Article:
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NJ Company Opens Its First Electric Vehicle Charging Station.... in Texas

NRG Energy and others say they're interested in building an electric vehicle infrastructure in the Garden State.

While some say the state is slowly developing an infrastructure for plug-in electric vehicles, a New Jersey company yesterday opened up its first charging station at a shopping mall in Texas to allow motorists to extend the range of their electric cars by 30 miles.

NRG Energy, a Princeton based company, opened it s first station in Houston, allowing owners to recharge their vehicles in as little as 10 minutes, an advancement that helps overcome one of the biggest concerns about plug-in vehicles—the convenience factor in refueling cars.

The opening of the station comes at a time when bills in the New Jersey Legislature to develop plug-in vehicle stations at shopping malls and rest areas have been approved by legislative committees but yet to be enacted by either the Senate or the Assembly.

NRG, one of the nation’s largest independent power suppliers, has been aggressively moving into the renewable energy field, with a subsidiary active in building wind farms and also a partner in some of the biggest solar energy projects in the nation.

In the recently revised Energy Master Plan, the Christie administration also talks about developing the infrastructure for electric vehicles—as well as compressed natural gas vehicles for fleets—but sets no specific targets.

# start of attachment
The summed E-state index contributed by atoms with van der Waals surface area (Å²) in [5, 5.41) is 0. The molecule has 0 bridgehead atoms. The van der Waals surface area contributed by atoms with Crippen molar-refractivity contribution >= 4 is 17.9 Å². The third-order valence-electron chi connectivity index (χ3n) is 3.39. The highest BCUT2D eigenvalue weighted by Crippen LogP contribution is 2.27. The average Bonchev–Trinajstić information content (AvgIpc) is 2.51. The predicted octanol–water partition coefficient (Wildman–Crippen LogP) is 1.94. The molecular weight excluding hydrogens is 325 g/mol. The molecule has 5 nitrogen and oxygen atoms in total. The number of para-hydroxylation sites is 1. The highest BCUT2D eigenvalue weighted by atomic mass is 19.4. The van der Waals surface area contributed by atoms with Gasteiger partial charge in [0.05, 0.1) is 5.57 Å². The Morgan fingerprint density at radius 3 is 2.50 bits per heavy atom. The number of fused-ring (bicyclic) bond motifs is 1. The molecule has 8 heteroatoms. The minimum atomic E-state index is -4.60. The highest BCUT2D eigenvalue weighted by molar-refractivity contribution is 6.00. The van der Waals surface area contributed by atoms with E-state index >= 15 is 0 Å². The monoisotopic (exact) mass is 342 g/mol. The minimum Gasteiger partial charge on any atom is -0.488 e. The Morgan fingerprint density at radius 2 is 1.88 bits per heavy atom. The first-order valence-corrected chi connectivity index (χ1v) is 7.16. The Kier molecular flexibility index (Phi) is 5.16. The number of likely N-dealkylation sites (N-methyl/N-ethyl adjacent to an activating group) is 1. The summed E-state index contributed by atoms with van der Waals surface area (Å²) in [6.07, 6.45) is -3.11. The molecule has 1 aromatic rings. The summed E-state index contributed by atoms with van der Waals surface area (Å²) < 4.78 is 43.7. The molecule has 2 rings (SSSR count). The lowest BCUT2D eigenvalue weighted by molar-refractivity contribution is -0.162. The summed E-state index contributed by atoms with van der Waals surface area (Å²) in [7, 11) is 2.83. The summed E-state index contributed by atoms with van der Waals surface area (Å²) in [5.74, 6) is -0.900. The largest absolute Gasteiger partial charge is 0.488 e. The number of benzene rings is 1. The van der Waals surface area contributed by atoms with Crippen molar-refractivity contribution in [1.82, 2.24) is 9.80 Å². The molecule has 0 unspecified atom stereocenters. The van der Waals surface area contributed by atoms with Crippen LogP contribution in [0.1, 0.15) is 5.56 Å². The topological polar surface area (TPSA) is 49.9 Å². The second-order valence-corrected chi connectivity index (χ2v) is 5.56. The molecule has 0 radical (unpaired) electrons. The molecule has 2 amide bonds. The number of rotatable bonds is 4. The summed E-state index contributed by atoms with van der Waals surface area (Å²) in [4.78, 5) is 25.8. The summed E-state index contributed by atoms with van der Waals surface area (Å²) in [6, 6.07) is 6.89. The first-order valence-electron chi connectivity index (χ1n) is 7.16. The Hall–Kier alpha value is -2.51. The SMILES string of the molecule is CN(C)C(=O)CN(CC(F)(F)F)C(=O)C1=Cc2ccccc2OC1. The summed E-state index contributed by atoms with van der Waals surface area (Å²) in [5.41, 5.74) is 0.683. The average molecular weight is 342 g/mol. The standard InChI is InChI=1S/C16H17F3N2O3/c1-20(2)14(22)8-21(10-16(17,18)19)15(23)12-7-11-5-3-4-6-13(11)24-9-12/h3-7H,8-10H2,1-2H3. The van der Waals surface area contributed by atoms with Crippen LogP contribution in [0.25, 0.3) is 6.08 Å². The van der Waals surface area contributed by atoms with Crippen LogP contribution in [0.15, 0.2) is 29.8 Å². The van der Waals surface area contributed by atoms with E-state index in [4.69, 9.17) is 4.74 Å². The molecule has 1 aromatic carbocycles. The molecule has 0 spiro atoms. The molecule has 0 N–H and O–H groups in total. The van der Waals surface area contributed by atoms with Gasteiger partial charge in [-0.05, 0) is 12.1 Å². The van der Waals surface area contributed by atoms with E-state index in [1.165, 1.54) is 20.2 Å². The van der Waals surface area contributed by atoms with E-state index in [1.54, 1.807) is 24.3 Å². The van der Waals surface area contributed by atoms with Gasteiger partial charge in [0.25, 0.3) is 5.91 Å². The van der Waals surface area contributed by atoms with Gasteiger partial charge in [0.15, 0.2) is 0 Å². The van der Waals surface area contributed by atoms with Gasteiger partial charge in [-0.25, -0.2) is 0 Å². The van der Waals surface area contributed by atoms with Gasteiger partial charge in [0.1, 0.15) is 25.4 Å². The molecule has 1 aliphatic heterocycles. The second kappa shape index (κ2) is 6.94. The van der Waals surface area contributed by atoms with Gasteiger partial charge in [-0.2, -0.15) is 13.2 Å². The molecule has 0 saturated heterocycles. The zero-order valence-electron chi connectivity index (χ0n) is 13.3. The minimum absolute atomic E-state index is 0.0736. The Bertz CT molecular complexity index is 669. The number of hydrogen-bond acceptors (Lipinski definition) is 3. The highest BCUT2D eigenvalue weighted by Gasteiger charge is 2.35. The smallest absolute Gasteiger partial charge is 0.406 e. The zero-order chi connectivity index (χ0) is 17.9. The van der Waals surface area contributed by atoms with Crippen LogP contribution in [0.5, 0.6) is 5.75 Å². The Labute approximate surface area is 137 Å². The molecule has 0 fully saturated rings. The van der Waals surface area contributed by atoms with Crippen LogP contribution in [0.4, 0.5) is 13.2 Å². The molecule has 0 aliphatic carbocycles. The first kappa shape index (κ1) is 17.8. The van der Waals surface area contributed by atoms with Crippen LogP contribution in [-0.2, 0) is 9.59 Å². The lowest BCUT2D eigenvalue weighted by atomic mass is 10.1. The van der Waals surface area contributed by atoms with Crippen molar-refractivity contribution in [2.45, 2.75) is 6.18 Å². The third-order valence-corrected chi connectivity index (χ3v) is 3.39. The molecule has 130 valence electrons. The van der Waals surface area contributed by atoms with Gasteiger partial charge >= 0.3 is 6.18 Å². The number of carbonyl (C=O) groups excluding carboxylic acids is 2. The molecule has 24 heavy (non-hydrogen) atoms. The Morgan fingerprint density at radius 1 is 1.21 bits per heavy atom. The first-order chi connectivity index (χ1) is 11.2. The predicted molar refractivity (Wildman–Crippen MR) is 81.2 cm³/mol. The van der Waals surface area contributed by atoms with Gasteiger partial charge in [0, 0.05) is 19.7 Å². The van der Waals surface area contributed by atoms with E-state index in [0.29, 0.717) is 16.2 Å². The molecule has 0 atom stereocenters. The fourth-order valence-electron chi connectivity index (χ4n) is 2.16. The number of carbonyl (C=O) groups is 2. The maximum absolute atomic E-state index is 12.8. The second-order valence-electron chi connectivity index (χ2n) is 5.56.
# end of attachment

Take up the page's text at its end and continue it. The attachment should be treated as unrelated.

NRG, meanwhile, is building the country’s first privately funded charging network in Harris County, Texas. It says its station at the mall will offer room for two cars to charge simultaneously, as well including a faster charger, allowing even more rapid recharge for vehicles.

Some environmentalists have criticized the Christie administration for not addressing the pollution problems posed by cars, buses and other vehicles. "He took a pass on the transportation sector, which is by far the biggest source of emissions," said Matt Elliott, clean energy advocate for Environment New Jersey in a criticism of the administration’s draft master plan.

The omission of the transportation sector is glaring because two energy companies in New Jersey --Public Service Electric & Gas (PSE&G) of Newark and NRG Energy -- have expressed interest in building the infrastructure for plug-in electric vehicles. That initiative seemingly would mesh with the administration’s oft-stated goal of being a leader in the green economy.

Hoping to make sure New Jersey is in the forefront of states building an infrastructure to support electric vehicles, Democrats in the Assembly earlier this year began passing a package of bills mandating development of charging stations at new shopping centers and rest areas along the New Jersey Turnpike.

Those bills, however, have yet to have been endorsed by Republicans, who have balked at the projected costs of building the infrastructure for the plug-in vehicles. At one point earlier in the Christie administration, Department of Environmental Protection Commissioner Bob Martin said the state had been approached by NRG Energy to build the infrastructure, but since then there has been little movement on the issue.

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